Bhutanese Australian Association of South Australia Inc (BAASA) honored Dr. Manfred Ringhofer in recognition of his support and contribution to the Bhutanese Community, amidst a special function organised in Salisbury North, South Australia, Saturday.
During the two hour long of honor ceremony, Avishek Gazmere provided the introduction of Dr. Manfred and his contribution towards the Bhutanese community, while Jeevan Koirala, BAASA’s treasurer gave a thank you speech. Suren Ghaley, BAASA’s chairperson, presented the honorary letter to Dr. Manfred while Parsu Bhudathoki, one of the beneficiaries of AHURA Bhutan scholarship program, who travelled from Melbourne to meet him, spoke about the contribution of the scholarship that helped him to build his career.
The ceremony was followed by interaction where Dr. Manfred gave the insight of his presentation he did in Auckland, New Zealand last week on “Relations between Bhutanese Refugees and Gross National Happiness (GNH)”, and also thanked the organisers for conducting such event.
Participants also sought advice from Dr. Manfred about the role they needed play for Bhutan’s better future from exile and diaspora. Dr. Manfred encouraged the participants to study and take the opportunity in Australia and also advised them to tell stories to more people in Australia and in around the world.
During the six days visit to Adelaide, he was not only keen to catch up with Bhutanese friends and families he supported while in the camps but also conducted some interviews with individuals and groups within the Bhutanese community, service providers and government agencies for the ongoing research he is doing on how the settlement of former Bhutanese refugees is taking place.
Who is Dr Manfred?
Dr. Manfred Ringhofer is a professor of Osaka Sangyo University and Nara University in Japan. He has been residing in Japan for more than 37 years. He is originally from Austria and remains an Austrian in Japan.
Dr. Manfred is a long -time friend and a very good supporter of Bhutan and the Bhutanese community. He played a key role in freeing Amnesty International’s prisoners of Conscience, TN Rizal, Ratan Gazmere and Jogen Gazmere, from Bhutan’s prisons in 1990s.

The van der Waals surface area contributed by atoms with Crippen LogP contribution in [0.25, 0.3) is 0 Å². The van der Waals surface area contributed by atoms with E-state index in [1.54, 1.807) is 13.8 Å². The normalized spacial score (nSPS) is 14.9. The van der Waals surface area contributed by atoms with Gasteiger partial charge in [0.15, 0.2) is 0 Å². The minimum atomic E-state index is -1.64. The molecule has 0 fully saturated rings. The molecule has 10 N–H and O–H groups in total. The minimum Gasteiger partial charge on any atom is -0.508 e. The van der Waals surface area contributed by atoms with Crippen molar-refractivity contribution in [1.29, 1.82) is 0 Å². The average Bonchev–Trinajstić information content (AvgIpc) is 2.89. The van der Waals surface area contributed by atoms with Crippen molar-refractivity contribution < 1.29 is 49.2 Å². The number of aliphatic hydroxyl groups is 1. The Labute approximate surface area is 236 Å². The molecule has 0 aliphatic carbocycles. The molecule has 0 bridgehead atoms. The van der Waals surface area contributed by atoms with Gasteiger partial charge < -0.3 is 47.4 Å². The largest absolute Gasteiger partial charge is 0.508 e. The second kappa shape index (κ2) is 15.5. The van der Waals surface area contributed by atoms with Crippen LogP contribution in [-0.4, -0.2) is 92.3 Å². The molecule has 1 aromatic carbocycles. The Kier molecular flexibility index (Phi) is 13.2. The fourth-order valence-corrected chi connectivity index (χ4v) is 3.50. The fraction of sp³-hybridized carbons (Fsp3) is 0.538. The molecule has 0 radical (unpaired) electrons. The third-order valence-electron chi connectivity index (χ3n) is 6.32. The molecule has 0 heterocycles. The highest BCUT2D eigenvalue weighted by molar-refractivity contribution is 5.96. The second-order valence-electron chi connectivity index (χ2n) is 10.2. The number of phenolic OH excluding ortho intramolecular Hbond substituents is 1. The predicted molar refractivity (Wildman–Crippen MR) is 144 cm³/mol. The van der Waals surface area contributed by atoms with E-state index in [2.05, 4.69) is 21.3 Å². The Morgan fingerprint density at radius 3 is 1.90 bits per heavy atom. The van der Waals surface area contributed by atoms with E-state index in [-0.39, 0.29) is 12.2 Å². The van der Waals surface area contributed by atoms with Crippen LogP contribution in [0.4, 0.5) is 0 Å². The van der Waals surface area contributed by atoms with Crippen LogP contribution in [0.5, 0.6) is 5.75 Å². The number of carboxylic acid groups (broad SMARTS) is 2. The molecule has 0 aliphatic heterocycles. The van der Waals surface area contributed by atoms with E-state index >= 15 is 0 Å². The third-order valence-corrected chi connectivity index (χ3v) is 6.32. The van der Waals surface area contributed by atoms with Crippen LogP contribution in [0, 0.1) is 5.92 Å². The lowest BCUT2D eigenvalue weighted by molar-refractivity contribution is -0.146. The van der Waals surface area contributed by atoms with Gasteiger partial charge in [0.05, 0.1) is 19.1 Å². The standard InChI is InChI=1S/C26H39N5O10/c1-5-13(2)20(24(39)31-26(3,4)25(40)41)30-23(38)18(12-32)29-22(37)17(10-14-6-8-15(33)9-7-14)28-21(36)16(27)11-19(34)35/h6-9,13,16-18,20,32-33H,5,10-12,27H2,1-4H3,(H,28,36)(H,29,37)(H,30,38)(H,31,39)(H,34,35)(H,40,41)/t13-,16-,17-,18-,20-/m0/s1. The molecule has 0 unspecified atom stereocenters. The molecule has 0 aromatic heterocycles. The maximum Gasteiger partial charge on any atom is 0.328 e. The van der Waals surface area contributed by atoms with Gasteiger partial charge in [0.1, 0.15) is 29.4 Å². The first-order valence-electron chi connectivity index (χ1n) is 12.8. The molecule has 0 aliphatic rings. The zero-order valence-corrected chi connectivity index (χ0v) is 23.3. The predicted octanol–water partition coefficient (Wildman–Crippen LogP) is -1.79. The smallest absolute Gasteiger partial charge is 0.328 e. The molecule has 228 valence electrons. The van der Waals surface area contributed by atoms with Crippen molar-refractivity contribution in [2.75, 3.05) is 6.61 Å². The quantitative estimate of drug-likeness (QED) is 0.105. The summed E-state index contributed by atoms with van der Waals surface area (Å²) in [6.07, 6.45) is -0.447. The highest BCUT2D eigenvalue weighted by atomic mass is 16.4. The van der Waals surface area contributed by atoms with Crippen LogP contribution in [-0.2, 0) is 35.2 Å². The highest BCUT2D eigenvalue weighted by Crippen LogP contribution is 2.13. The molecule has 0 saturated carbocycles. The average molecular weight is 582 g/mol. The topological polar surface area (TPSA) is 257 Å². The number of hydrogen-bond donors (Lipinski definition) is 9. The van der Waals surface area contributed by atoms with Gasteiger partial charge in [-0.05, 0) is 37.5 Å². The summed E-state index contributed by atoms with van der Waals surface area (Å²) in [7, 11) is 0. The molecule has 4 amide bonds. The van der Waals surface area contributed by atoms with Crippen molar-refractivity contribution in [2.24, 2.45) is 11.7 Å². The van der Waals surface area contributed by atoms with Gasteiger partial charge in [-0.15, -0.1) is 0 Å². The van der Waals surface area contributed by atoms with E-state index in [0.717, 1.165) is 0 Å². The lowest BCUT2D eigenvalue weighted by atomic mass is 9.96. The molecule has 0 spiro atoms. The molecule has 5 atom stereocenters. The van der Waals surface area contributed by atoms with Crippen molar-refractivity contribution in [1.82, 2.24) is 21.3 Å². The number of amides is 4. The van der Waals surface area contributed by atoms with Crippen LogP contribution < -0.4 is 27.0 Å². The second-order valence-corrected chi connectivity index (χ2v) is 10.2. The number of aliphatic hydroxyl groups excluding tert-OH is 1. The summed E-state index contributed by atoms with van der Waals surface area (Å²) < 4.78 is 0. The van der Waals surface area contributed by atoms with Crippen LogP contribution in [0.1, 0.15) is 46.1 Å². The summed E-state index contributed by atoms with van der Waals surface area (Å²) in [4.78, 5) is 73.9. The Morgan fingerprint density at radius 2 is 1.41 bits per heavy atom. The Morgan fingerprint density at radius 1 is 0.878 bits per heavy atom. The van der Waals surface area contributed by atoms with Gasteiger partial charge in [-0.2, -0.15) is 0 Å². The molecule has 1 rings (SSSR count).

Involvement of Dr. Manfred with the Bhutanese community began in January 1990 when Amnesty International London asked the Amnesty Group in Nara, Japan to protest against the imprisonment of people in Bhutan and for their immediate release. The overwhelming international pressure dramatically changed conditions in the prisons and also compelled the Royal Government of Bhutan to release some of many prisoners of conscience from the Bhutanese prisons by the end of 1991 and in early 1992.
When this mandate of Amnesty Nara Group was over, then Dr. Manfred travelled to the refugee camps in Nepal in 1993. He was very much shocked when he witnessed the living conditions of the people in the refugee camps and felt that he had to support us further. He also met some human rights activist like Ratan Gazmere and his friends, some organisations in Nepal, then working for the welfare of the refugees which helped him to gain more information about the refugees.
After going back to Japan, he along with Ms. Genie Donald, a British-American, who formerly taught English in Dagapela, Bhutan and another Japanese lady established AHURA Japan, support group of AHURA Bhutan and began generating more resources to support the Bhutanese refugees in Nepal.
Starting in the 1990s Dr. Manfred and his friends gave many lectures in Japan to raise awareness in support of the Bhutanese refugees. Working closely with AHURA Bhutan, Dr. Manfred and his friends were able to provide scholarship to 79 Bhutanese students to undertake Year 11-12 studies in India and also provided funds to 120 individuals to undertake the National Open School Courses and many other students in the form of expenses to cover fees, books and stationeries. Between 1994-2010, AHURA Japan also provided other types of supports like educational materials for CPC (Children Play Centre) and also helped transport the torture victims to the Centre for Victims of Torture (CVICT) in Kathmandu for treatment through AHURA Bhutan.
In 1990 and 1999, Dr. Ringhofer twice gathered a team of 12 Japanese people comprising of university students, professor and some working in companies on Bhutanese and Tibetan study tour.
In 1990s, he read more about the Bhutanese refugee issues from Bhutanese, Indian and Nepalese writers and finally in 2000 he wrote his first article about the Bhutanese refugee issue in a journal of Kyoto University. Until now, he has written 6 articles in Japanese language on the situation of Bhutanese refugees in camps, about repatriation, education and on comparative studies about textbooks used in Bhutan and the refugee camps.